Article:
Northern Native Broadcasting’s existing CFNR radio station broadcasts live in March 2015 from a Gingolx, B.C. event in the province’s north, where it is currently aired.
Vancouver, Calgary, Edmonton, Ottawa, Toronto will get new radio stations, CRTC says
CBC News, June 14, 2017
Five Canadian cities will be home to new Indigenous radio stations, the CRTC has announced.
The commission said Wednesday it has granted licences for the stations, which will serve Indigenous audiences in Vancouver, Edmonton, Calgary, Ottawa and Toronto.
“This decision comes at a crucial time, not only because it comes in the wake of the Truth and Reconciliation Commission’s report, but also because of the many major issues that affect these communities,” read a statement from Jean-Pierre Blais, CRTC chairman and CEO.
Those issues include “the disappearance and murder of Indigenous women, water quality on some reserves and Indigenous youth suicides,” he said.
Filling a void
Three organizations will operate the new stations, the CRTC said.
Northern Native Broadcasting, which currently operates in the Yukon, will establish Vancouver’s new station.
“I’m proud to announce that the Aboriginal Multi-Media Society [of Alberta] was successful in our applications for radio licenses in Calgary and Edmonton,” announced the society’s CEO, Bert Crowfoot, on Facebook.
“We’ll be the same power as all mainstream stations.”
Toronto’s and Ottawa’s new stations will be the domain of First People’s Radio, which marks the Aboriginal Peoples Television Network’s move into radio.
APTN had actually applied for licences in all five of the regions, which were left vacant by the recent demise of Aboriginal Voices Radio.
The panel had also considered applications from Wawatay Native Communications Society and VMS Media Group Ltd.
Indigenous languages a priority
The public hearings were held in the national capital in March 2016.
“In the view of the CRTC, these three organizations best demonstrated how their programming would reflect the interests and meet the needs of the Indigenous communities in their respective markets,” the CRTC’s statement read.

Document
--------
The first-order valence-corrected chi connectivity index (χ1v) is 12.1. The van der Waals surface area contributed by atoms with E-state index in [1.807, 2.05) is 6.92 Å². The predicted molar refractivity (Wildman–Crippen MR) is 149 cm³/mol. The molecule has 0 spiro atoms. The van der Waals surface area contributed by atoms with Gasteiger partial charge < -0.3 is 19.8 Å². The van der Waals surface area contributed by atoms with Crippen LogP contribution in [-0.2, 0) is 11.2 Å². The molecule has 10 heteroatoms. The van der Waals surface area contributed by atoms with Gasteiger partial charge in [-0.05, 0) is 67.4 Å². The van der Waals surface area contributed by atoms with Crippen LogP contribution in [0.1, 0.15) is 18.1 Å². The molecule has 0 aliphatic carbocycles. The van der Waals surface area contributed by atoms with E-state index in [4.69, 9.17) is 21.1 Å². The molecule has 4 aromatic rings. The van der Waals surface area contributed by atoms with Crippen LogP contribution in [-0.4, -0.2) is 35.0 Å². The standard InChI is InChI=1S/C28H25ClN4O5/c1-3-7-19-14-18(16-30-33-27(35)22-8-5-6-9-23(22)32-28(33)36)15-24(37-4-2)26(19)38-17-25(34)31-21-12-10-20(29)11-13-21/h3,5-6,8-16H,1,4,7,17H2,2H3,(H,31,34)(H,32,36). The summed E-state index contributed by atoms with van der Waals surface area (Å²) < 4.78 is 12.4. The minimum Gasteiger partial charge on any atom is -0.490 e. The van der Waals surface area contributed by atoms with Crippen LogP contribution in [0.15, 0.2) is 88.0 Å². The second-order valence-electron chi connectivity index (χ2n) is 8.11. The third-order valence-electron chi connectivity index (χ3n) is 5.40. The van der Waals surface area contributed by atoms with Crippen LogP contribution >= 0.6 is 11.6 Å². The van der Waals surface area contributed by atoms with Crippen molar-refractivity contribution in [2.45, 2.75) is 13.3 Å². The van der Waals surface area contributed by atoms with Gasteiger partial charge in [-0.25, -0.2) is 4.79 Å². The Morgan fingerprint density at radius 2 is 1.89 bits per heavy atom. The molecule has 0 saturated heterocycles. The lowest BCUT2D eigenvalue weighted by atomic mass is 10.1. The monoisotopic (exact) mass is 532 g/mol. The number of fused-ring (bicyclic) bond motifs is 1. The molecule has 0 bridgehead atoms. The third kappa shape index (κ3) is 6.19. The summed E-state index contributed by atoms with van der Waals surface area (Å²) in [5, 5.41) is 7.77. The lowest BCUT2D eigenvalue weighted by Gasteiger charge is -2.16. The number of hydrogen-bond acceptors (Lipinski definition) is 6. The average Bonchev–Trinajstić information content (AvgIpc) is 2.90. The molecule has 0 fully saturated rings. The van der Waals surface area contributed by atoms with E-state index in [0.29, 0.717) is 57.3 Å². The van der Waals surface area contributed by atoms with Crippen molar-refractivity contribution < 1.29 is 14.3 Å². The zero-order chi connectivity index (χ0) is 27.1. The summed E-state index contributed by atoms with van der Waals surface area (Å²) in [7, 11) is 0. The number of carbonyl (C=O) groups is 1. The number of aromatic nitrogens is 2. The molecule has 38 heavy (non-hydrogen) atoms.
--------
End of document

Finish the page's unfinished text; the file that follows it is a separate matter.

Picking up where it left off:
In that announcement, the CRTC also said that the new stations must broadcast in at least one Indigenous language.
The new stations will broadcast on the following frequencies:
- Vancouver 106.3 FM.
- Edmonton 89.3 FM.
- Calgary 88.1 FM.
- Ottawa 95.7 FM.
- Toronto 106.5 FM.
‘Behind the mic’: Indigenous radio to hit Vancouver airwaves
CRTC gives green light to northern B.C. broadcaster to go on-air in Lower Mainland, vowing to put Indigenous voices ‘behind the mic.’
Metro Vancouver’s been approved to get a new radio station on its dial.
And once it hits the airwaves next year, 106.3FM will be the first exclusively by and for roughly 70,000 Indigenous listeners in the region.
Northern Native Broadcasting — an existing private station with five First Nations on its board in Terrace, B.C. — won a coveted radio license from the federal government’s Canadian Radio-television and Telecommunications Commission (CRTC) on Wednesday to move south.
“Five of us on our team went to the (CRTC) hearing and we left there very confident — we felt we made a very strong presentation,” said Greg Smith, the company’s CEO and a member of Haisla Nation, told Metro in a phone interview. “But when I got the email this morning, I was beside myself to get the news.”
But it will take roughly a year before the new Vancouver station is built “from scratch,” Smith said. A vital step is to reach out to involve the three nations with traditional territories in the region: Musqueam, Tsleil-Waututh and Squamish nations.
“It’s a really big urban market, so we’ll be providing the aboriginal listeners a voice,” he added. “We’ll give them an opportunity to put them behind the mic and voice their concerns and be an advocate. Right now they’re not being served down there.”
Currently, Vancouver Co-op Radio offers several weekly Indigenous programs at 100.5FM. But once launched, 106.5FM will offer a round-the-clock voice.
The CRTC also approved four similar stations in Edmonton, Calgary, Ottawa and Toronto. According to chairman Jean-Pierre Blais, the licenses come “at a crucial time,” he said in a statement, “in the wake of the Truth and Reconciliation Commission’s report, but also because of the many major issues that affect these communities.”
Whether missing and murdered Indigenous women, lack of drinking water on reserves, or youth suicide, he added, the hope is that the new radio stations will serve “Indigenous communities by dealing with the issues that affect them directly, speaking their languages and promoting their cultures.”